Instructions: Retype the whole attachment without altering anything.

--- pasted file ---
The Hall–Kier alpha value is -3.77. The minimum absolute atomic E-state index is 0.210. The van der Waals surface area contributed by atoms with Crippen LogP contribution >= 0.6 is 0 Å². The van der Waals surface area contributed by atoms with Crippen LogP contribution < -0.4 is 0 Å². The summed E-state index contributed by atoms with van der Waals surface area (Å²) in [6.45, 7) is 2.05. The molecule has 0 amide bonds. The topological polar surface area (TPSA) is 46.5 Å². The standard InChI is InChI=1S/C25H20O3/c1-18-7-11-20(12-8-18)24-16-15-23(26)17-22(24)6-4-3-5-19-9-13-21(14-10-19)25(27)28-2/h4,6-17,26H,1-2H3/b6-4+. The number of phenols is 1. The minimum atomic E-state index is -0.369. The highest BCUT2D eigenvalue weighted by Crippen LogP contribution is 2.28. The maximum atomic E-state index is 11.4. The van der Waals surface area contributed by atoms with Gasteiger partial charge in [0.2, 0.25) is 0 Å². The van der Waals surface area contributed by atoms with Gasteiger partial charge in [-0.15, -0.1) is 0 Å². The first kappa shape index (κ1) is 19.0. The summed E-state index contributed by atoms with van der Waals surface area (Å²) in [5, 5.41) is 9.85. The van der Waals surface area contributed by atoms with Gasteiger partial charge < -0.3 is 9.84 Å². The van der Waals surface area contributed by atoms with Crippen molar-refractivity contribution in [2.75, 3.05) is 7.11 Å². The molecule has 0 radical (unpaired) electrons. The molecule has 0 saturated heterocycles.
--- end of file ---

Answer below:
The Hall–Kier alpha value is -3.77. The minimum absolute atomic E-state index is 0.210. The van der Waals surface area contributed by atoms with Crippen LogP contribution >= 0.6 is 0 Å². The van der Waals surface area contributed by atoms with Crippen LogP contribution < -0.4 is 0 Å². The summed E-state index contributed by atoms with van der Waals surface area (Å²) in [6.45, 7) is 2.05. The molecule has 0 amide bonds. The topological polar surface area (TPSA) is 46.5 Å². The standard InChI is InChI=1S/C25H20O3/c1-18-7-11-20(12-8-18)24-16-15-23(26)17-22(24)6-4-3-5-19-9-13-21(14-10-19)25(27)28-2/h4,6-17,26H,1-2H3/b6-4+. The number of phenols is 1. The minimum atomic E-state index is -0.369. The highest BCUT2D eigenvalue weighted by Crippen LogP contribution is 2.28. The maximum atomic E-state index is 11.4. The van der Waals surface area contributed by atoms with Gasteiger partial charge in [0.2, 0.25) is 0 Å². The van der Waals surface area contributed by atoms with Gasteiger partial charge in [-0.15, -0.1) is 0 Å². The first kappa shape index (κ1) is 19.0. The summed E-state index contributed by atoms with van der Waals surface area (Å²) in [5, 5.41) is 9.85. The van der Waals surface area contributed by atoms with Gasteiger partial charge < -0.3 is 9.84 Å². The van der Waals surface area contributed by atoms with Crippen molar-refractivity contribution in [2.75, 3.05) is 7.11 Å². The molecule has 0 radical (unpaired) electrons. The molecule has 0 saturated heterocycles.